Professor Van Helsing

In chapter 14 of the book, Mina Harker describes Professor Abraham Van Helsing  as:

A man of medium height, strongly built, with his shoulders set back over a broad, deep chest and a neck well balanced on the trunk as the head is on the neck. The poise of the head strikes me at once as indicative of thought and power. The head is noble, well-sized, broad, and large behind the ears. The face shows a hard, square chin, a large resolute, mobile mouth, a good-sized nose, rather straight, but with quick, sensitive nostrils, that seem to broaden as the big bushy brows come down and the mouth tightens. The forehead is broad and fine, rising at first almost straight and then sloping back above two bumps or ridges wide apart, such a forehead that the reddish hair cannot possibly tumble over it, but falls naturally back and to the sides. Big, dark blue eyes are set widely apart and are quick and tender or stern with the man's moods.

In a letter From Dr. Seward to Arthur Holmwood, in chapter 9, Van Helsing's personality is described as:

He is a seemingly arbitrary man, this is because he knows what he is talking about better than anyone else. He is a philosopher and a metaphysician, and one of the most advanced scientists of his day, and he has, I believe, an absolutely open mind. This, with an iron nerve, a temper of the ice-brook, and indomitable resolution, self-command, and toleration exalted from virtues to blessings, and the kindliest and truest heart that beats, these form his equipment for the noble work that he is doing for mankind, work both in theory and practice, for his views are as wide as his all-embracing sympathy.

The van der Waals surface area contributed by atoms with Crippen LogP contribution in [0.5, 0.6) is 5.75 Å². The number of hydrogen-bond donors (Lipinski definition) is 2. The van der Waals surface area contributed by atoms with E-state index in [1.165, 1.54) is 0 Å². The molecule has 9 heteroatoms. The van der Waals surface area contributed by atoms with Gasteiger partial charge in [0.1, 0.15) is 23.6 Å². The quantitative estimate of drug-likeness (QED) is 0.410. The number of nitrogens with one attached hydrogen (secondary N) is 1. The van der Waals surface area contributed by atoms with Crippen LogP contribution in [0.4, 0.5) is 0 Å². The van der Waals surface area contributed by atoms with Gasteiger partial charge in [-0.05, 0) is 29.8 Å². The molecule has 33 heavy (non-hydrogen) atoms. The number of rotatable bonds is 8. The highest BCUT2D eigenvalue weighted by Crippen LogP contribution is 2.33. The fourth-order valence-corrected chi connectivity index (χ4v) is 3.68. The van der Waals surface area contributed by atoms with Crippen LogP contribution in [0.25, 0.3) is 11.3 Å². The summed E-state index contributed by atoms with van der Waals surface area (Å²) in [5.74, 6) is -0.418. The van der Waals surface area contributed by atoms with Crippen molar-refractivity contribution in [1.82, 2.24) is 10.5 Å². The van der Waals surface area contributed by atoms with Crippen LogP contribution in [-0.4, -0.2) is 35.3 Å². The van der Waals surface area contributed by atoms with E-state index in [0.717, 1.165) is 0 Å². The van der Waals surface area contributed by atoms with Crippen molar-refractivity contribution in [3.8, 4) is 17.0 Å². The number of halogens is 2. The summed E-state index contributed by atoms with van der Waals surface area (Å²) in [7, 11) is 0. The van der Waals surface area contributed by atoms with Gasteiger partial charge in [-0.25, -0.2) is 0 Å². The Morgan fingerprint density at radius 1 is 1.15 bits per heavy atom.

Throughout the novel, Van Helsing is described as having what is apparently a thick foreign accent, in that he speaks in broken English and he uses German phrases such as "Mein Gott"

According to Leonard Wolf's annotations to the novel, Van Helsing had a son who died. Van Helsing says that his son, had he lived, would have had a similar appearance to Lucy's suitor Arthur Holmwood. Consequently, Van Helsing developed a particular fondness for Holmwood. Van Helsing's wife went insane from grief after their son's death, but as a Catholic, he refuses to divorce her ("with my poor wife dead to me, but alive by Church's law, though no wits, all gone, even I, who am faithful husband to this now-no-wife").

GEAR
Van Helsing carries a spare set of clothes and his toiletries in his leather grip.


He also carries a good-sized rucksack over his shoulders with his books, his cigars, his maps and various instruments carefully tucked away inside.













On his person, he carries a pocket pistol and in his hand a sword cane. There is a pen knife in his waistcoat pocket attached to a gold watch on a chain.